Human African Trypanosomiasis (African Sleeping Sickness)

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Human African trypanosomiasis (HAT), or sleeping sickness, is caused by trypanosome parasites that are transmitted by tsetse flies. HAT is found only in sub-Saharan Africa. Two subspecies of Trypanosoma brucei cause disease: T. b. gambiense in West and Central Africa, and T. b. rhodesiense in East Africa.

This life-threatening disease mostly affects poor rural populations, causing significant harm. Travellers to endemic regions may also be at risk of infection.

HAT transmission requires the interaction of humans, tsetse flies and parasite reservoirs (humans, and domestic and wild animals). The animal reservoir is very important in T. b. rhodesiense and less so in T. b. gambiense, although it could explain the long-term endemicity in some foci despite control interventions.

Transmission can be interrupted by depleting the parasite reservoirs through detection and treatment of infected people and/or domestic animals and by reducing the tsetse fly population and human–tsetse contact.

In 1995, about 25 000 cases were detected, 300 000 undetected cases were estimated and 60 million people were estimated to be at risk of HAT infection. In 2001, WHO launched an initiative to reinforce control and surveillance, and HAT decreased markedly in the ensuing years. In 2019, fewer than 1000 cases were found. This reduction does not reflect a lack of control efforts as in general active and passive screening has been maintained at similar levels (around 2.5 million people screened per year).


After infection, trypanosomes multiply in the blood and lymph (first-stage, haemolymphatic) and, following a variable incubation period (from days to months), unspecific symptoms and signs such as headache, fever, weakness, joint pain, and lymphadenopathy appear. Over time, the parasites cross the blood–brain barrier to invade the central nervous system (second-stage, meningoencephalitic), causing various neurological disturbances including sleep disorders (excessive daytime sleepiness, nocturnal insomnia), deep sensory disturbances, abnormal movements, tremor, ataxia, walking difficulties, speech difficulties, psychiatric disorders, seizures, coma and ultimately death. Most signs and symptoms are common to both stages, and sleep disorders in particular can appear already during the first stage.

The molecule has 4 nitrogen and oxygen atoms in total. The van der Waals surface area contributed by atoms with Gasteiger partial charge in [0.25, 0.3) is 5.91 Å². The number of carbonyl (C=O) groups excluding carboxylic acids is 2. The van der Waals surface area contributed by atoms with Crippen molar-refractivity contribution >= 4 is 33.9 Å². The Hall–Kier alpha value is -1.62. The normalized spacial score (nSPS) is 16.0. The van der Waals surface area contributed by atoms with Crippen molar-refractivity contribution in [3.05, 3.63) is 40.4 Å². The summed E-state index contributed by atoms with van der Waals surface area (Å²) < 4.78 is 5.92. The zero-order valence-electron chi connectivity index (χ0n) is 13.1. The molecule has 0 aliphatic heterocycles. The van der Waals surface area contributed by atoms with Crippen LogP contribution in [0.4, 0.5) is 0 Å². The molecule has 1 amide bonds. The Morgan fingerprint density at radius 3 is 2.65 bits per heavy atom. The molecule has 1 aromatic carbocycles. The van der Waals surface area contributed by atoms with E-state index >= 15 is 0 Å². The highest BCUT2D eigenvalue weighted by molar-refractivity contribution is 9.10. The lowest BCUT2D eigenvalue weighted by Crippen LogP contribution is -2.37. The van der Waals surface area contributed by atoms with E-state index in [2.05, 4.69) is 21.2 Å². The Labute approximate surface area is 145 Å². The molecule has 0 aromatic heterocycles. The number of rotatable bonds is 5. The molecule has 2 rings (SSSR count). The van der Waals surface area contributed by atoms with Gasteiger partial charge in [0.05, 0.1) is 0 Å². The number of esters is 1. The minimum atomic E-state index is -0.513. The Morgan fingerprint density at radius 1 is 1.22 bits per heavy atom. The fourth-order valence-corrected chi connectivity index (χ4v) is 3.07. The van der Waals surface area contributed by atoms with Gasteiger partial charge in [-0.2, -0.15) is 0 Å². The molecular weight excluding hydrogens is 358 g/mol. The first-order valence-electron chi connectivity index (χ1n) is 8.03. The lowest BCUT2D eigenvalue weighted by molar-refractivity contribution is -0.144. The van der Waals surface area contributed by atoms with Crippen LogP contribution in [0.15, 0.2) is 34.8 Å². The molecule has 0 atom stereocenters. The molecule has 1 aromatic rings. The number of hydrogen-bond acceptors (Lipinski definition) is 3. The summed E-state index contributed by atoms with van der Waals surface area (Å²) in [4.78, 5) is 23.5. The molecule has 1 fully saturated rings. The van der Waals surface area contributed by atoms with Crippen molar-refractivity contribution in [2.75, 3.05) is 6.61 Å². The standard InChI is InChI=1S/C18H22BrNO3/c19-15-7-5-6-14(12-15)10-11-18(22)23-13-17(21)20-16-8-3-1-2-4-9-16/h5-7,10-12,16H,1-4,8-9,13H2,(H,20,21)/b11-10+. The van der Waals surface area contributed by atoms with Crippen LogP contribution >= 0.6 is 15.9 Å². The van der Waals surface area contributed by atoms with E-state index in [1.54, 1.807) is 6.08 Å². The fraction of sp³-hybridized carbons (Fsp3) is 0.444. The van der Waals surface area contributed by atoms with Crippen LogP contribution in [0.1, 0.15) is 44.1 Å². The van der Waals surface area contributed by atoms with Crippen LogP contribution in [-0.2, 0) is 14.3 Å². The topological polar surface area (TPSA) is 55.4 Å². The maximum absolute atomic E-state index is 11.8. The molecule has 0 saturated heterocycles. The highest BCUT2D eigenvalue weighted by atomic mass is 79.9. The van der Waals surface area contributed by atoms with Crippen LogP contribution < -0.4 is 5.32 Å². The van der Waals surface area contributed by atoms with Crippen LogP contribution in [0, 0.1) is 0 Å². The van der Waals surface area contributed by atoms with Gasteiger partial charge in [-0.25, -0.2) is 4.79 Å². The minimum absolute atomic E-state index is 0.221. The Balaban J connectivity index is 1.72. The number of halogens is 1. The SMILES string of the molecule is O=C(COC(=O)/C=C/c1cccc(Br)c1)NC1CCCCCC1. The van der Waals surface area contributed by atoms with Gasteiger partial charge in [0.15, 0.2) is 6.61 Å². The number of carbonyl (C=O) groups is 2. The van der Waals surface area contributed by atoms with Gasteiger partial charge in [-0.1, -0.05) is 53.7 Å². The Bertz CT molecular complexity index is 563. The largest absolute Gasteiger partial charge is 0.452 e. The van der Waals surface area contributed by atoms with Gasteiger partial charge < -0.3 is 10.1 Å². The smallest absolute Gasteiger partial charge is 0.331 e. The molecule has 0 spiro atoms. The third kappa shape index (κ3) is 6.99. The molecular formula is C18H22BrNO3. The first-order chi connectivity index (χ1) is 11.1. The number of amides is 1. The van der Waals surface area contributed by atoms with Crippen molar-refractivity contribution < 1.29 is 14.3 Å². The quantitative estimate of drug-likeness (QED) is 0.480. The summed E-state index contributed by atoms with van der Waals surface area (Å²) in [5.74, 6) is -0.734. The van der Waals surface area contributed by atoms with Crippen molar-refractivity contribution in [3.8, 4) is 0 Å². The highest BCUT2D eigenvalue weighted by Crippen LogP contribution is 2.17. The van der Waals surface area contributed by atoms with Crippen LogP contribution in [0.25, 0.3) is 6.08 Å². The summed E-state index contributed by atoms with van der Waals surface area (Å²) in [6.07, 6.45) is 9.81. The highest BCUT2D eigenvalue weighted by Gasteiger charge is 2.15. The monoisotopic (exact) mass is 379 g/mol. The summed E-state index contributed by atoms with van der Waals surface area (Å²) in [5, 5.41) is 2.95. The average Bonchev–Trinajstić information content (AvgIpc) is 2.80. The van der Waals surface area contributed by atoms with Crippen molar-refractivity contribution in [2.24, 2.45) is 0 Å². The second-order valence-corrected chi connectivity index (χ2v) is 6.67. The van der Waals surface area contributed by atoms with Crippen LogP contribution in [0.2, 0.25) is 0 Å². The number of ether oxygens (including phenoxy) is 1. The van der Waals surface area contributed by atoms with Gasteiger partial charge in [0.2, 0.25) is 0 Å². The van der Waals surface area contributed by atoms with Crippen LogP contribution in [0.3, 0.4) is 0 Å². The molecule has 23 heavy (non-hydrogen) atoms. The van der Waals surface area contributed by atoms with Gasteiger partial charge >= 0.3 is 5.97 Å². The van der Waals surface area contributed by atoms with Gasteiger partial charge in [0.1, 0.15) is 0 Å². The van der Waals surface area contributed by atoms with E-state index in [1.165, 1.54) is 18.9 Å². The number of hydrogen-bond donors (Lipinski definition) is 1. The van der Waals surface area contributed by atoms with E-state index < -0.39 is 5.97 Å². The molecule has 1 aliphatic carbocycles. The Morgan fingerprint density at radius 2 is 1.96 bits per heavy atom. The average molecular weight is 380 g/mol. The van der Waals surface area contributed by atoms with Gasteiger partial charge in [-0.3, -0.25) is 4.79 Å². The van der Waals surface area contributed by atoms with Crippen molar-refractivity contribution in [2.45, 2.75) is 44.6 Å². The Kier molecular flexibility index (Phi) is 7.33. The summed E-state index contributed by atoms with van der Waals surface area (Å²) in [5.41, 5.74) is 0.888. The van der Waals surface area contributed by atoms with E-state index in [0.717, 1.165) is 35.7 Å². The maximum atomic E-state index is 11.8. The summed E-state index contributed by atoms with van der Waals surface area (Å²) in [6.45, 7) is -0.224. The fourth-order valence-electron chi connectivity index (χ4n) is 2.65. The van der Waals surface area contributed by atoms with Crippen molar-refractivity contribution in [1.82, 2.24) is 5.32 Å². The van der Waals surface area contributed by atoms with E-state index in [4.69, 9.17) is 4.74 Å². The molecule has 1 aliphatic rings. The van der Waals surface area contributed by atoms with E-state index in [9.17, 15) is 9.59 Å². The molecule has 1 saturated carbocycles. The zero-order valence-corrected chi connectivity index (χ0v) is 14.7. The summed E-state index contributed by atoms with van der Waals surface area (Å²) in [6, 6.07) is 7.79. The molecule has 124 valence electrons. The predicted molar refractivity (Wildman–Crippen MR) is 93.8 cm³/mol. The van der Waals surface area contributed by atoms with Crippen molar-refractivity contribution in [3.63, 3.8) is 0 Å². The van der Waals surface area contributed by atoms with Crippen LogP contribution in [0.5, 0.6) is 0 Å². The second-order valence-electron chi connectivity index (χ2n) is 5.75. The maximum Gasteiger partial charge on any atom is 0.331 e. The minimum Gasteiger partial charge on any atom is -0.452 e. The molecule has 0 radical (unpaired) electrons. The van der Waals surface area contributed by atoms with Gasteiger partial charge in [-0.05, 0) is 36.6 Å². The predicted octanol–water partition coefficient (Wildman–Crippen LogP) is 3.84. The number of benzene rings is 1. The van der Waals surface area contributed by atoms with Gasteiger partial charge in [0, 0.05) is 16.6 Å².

Rhodesiense HAT is typically acute, progressing to second-stage within a few weeks, and to death within 6 months. Gambiense HAT progresses slowly over around 3 years (highly variable).

An inoculation chancre (dermal reaction of 3–4 cm at the tsetse bite site) may appear 2–3 days after infection with rhodesiense HAT in up to 25% of local patients, but more frequently in patients from non-endemic regions. It is rare with gambiense HAT.

Sleeping sickness is diagnosed in several steps: after a clinical suspicion, serological tests (card agglutination trypanosomiasis test or HAT rapid diagnostic tests) can reinforce the suspicion, which should be confirmed by parasitological findings (in chancre exudate, lymphatic juice, blood and cerebrospinal fluid). Unfortunately, the usual serological tests are only applicable to T. b. gambiense. Stage is determined by the number of white blood cells and the presence of trypanosomes in cerebrospinal fluid examination.


African trypanosomiasis, also known as sleeping sickness, is a disease spread by an infected tsetse fly, found in rural areas of sub-Saharan Africa. Sleeping sickness is caused by two different parasites, Trypanosoma brucei rhodesiense and Trypanosoma brucei gambiense.

Risk factors

Risk factors for African trypanosomiasis include residence in Central or South America, living in old houses with mud and stick wall constructions or straw roofs, ingestion of contaminated water, or receiving blood transfusions or organ donation from individuals in regions with high endemicity.

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Anemia and fatigue.

Wasting syndrome.

Aspiration pneumonia.

Meningoencephalitis and seizures.

Stupor or coma (sleeping sickness)


Perinatal death or abortion (after congenital infection)


Wear protective clothing, including long-sleeved shirts and pants. The tsetse fly can bite through thin fabrics, so clothing should be made of medium-weight material. Wear neutral-colored clothing.